Let’s run through the traditional types of employee benefits: medical insurance coverage, life and disability coverage, and retirement planning.
Uninsured employees can be severely impacted by unexpected medical expenses. This may lead to poor performance and increased absenteeism. Medical benefits generally cover basic insurance for health services, with some companies offering additional healthcare add-ons. Employees may be accountable for a small percentage of the monthly cost if they opt for medical insurance through an employer.
Life and disability insurance
A life insurance benefit will assist the employee’s family with living expenses if the employee passes away. This is often paid out in a lump sum. Short-term or long-term disability insurance on the other hand covers an employee who is unable to continue working due to an injury or health condition for a certain period of time.
There are two main types of retirement plans: defined benefit plans and defined contribution plans. Also known as pension plans, defined benefit plans include an amount that is pre-determined based on the employee’s salary and the number of years of service. With a defined benefit plan, the employer takes most of the risk. In a defined contribution plan, such as a 401(k) plan, employee or employer contributions are specified and the benefit amount is often tied to investment returns. Employees who choose to contribute to 401(k) retirement plans take responsibility for their retirement income.
The importance of benefits education and communication
Personalized benefit programs have expanded largely due to new generations with different needs entering the workforce as well as the extensive remote and hybrid workforce trends on the rise.
With 40% of employees agreeing that a wide selection of employee-directed benefits would increase their sense of loyalty to their company, traditional options now only form a small part of benefit package choices.
Companies are fast realizing that healthy employees are good business and therefore implementing options targeted at prevention rather than cure. These types of benefits include health screenings, gym memberships, as well as relaxation and mindfulness, and alternative therapies.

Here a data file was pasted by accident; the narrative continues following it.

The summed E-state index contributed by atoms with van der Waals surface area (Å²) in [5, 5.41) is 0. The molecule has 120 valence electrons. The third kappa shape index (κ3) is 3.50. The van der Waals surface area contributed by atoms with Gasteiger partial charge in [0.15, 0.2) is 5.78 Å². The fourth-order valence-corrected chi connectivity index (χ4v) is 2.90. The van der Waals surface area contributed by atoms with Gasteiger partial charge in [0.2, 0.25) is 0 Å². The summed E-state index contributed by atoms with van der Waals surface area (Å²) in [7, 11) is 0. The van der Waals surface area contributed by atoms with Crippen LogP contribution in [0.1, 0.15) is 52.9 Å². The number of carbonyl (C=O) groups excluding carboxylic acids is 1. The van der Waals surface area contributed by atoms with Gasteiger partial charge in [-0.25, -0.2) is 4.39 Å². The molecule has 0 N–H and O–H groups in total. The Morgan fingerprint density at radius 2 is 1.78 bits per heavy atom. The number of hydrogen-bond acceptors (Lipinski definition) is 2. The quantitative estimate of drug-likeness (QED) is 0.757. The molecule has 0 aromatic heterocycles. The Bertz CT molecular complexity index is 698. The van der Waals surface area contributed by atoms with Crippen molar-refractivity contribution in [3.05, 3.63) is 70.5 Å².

Other popular new additions to highly effective benefits programs include remote office expenses, commuting subsidies, food delivery, and continued education or professional development — which benefits both the employer and employee long term.
To maximize participation, many companies attempt to increase their use and accountability of benefits among employees by educating them on how to effectively access and select appropriate options for employee-directed benefits programs.
With 54% of workers stating that they require more assistance in understanding benefit programs and advantages, the main reason for employees foregoing benefits is a lack of education and effective communication.
Employees who feel the process is too complicated, don’t have the necessary information, or have to wait too long are likely to take out their own plans or seek benefits elsewhere. By implementing a digital portal employers can easily educate, personalize, and streamline the user experience. This may entail surveys to identify specific employee needs, technology-driven recommendations, and tips to streamline the benefits selection activation.
Using multiple, but effective communication strategies can increase employee engagement and knowledge. Not only does the full visibility and anytime access of a digital employee-directed benefits platform allow employees to be more confident in their selection, but it also provides all the necessary information for sign-up, submissions, and remaining accountable.
Employee-directed benefits designed for you
Employee benefit plans are evolving as fast as the post-pandemic workforce and work environments. This can be an administrative challenge to companies and HR departments. Employers are navigating how best to design and communicate benefits packages so employees are educated and accountable for their choices.
Benefits should work for you, not the other way around.